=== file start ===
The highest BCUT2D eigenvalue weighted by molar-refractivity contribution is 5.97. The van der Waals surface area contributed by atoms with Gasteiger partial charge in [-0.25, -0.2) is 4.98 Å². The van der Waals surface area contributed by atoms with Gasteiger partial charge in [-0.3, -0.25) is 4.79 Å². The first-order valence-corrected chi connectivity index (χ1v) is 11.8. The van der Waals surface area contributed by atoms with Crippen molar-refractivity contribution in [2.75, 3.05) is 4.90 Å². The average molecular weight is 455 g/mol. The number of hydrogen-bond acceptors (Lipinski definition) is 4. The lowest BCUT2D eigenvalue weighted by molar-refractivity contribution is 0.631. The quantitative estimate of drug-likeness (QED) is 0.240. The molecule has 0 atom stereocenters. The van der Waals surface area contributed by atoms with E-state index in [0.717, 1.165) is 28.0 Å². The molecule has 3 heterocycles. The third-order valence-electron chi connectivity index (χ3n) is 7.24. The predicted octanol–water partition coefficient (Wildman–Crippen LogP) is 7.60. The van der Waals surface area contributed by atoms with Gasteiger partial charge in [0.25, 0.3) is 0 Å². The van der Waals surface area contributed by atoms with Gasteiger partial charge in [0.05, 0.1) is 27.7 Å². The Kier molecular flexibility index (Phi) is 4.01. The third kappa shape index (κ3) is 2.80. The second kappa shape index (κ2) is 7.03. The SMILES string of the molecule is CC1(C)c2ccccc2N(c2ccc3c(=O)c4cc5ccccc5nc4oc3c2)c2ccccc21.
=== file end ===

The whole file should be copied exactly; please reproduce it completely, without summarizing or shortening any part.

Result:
The highest BCUT2D eigenvalue weighted by molar-refractivity contribution is 5.97. The van der Waals surface area contributed by atoms with Gasteiger partial charge in [-0.25, -0.2) is 4.98 Å². The van der Waals surface area contributed by atoms with Gasteiger partial charge in [-0.3, -0.25) is 4.79 Å². The first-order valence-corrected chi connectivity index (χ1v) is 11.8. The van der Waals surface area contributed by atoms with Crippen molar-refractivity contribution in [2.75, 3.05) is 4.90 Å². The average molecular weight is 455 g/mol. The number of hydrogen-bond acceptors (Lipinski definition) is 4. The lowest BCUT2D eigenvalue weighted by molar-refractivity contribution is 0.631. The quantitative estimate of drug-likeness (QED) is 0.240. The molecule has 0 atom stereocenters. The van der Waals surface area contributed by atoms with E-state index in [0.717, 1.165) is 28.0 Å². The molecule has 3 heterocycles. The third-order valence-electron chi connectivity index (χ3n) is 7.24. The predicted octanol–water partition coefficient (Wildman–Crippen LogP) is 7.60. The van der Waals surface area contributed by atoms with Gasteiger partial charge in [0.25, 0.3) is 0 Å². The van der Waals surface area contributed by atoms with Gasteiger partial charge in [0.05, 0.1) is 27.7 Å². The Kier molecular flexibility index (Phi) is 4.01. The third kappa shape index (κ3) is 2.80. The second kappa shape index (κ2) is 7.03. The SMILES string of the molecule is CC1(C)c2ccccc2N(c2ccc3c(=O)c4cc5ccccc5nc4oc3c2)c2ccccc21.